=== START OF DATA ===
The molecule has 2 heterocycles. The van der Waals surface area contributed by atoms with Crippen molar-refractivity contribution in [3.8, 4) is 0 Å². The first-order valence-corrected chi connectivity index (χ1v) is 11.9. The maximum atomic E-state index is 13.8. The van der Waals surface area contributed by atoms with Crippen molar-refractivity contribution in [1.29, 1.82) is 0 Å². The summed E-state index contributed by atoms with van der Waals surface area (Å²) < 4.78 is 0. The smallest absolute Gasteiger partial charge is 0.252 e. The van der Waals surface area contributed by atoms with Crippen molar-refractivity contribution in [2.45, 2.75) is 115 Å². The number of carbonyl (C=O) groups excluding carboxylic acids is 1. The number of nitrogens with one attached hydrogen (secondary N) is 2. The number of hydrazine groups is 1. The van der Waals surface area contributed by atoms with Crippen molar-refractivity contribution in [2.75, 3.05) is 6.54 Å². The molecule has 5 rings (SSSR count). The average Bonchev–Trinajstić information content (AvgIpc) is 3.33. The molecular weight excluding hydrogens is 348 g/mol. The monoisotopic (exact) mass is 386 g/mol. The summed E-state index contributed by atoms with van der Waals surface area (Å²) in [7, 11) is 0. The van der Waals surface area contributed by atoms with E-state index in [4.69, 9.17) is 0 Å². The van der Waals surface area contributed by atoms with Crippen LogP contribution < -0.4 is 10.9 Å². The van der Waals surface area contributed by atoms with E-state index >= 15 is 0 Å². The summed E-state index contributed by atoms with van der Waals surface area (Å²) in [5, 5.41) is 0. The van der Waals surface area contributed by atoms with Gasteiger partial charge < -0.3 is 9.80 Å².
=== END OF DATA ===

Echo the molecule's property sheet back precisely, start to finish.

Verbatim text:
The molecule has 2 heterocycles. The van der Waals surface area contributed by atoms with Crippen molar-refractivity contribution in [3.8, 4) is 0 Å². The first-order valence-corrected chi connectivity index (χ1v) is 11.9. The maximum atomic E-state index is 13.8. The van der Waals surface area contributed by atoms with Crippen molar-refractivity contribution in [1.29, 1.82) is 0 Å². The summed E-state index contributed by atoms with van der Waals surface area (Å²) < 4.78 is 0. The smallest absolute Gasteiger partial charge is 0.252 e. The van der Waals surface area contributed by atoms with Crippen molar-refractivity contribution in [2.45, 2.75) is 115 Å². The number of carbonyl (C=O) groups excluding carboxylic acids is 1. The number of nitrogens with one attached hydrogen (secondary N) is 2. The number of hydrazine groups is 1. The van der Waals surface area contributed by atoms with Crippen molar-refractivity contribution in [2.75, 3.05) is 6.54 Å². The molecule has 5 rings (SSSR count). The average Bonchev–Trinajstić information content (AvgIpc) is 3.33. The molecular weight excluding hydrogens is 348 g/mol. The monoisotopic (exact) mass is 386 g/mol. The summed E-state index contributed by atoms with van der Waals surface area (Å²) in [7, 11) is 0. The van der Waals surface area contributed by atoms with E-state index in [4.69, 9.17) is 0 Å². The van der Waals surface area contributed by atoms with Crippen LogP contribution < -0.4 is 10.9 Å². The van der Waals surface area contributed by atoms with E-state index >= 15 is 0 Å². The summed E-state index contributed by atoms with van der Waals surface area (Å²) in [5, 5.41) is 0. The van der Waals surface area contributed by atoms with Gasteiger partial charge < -0.3 is 9.80 Å².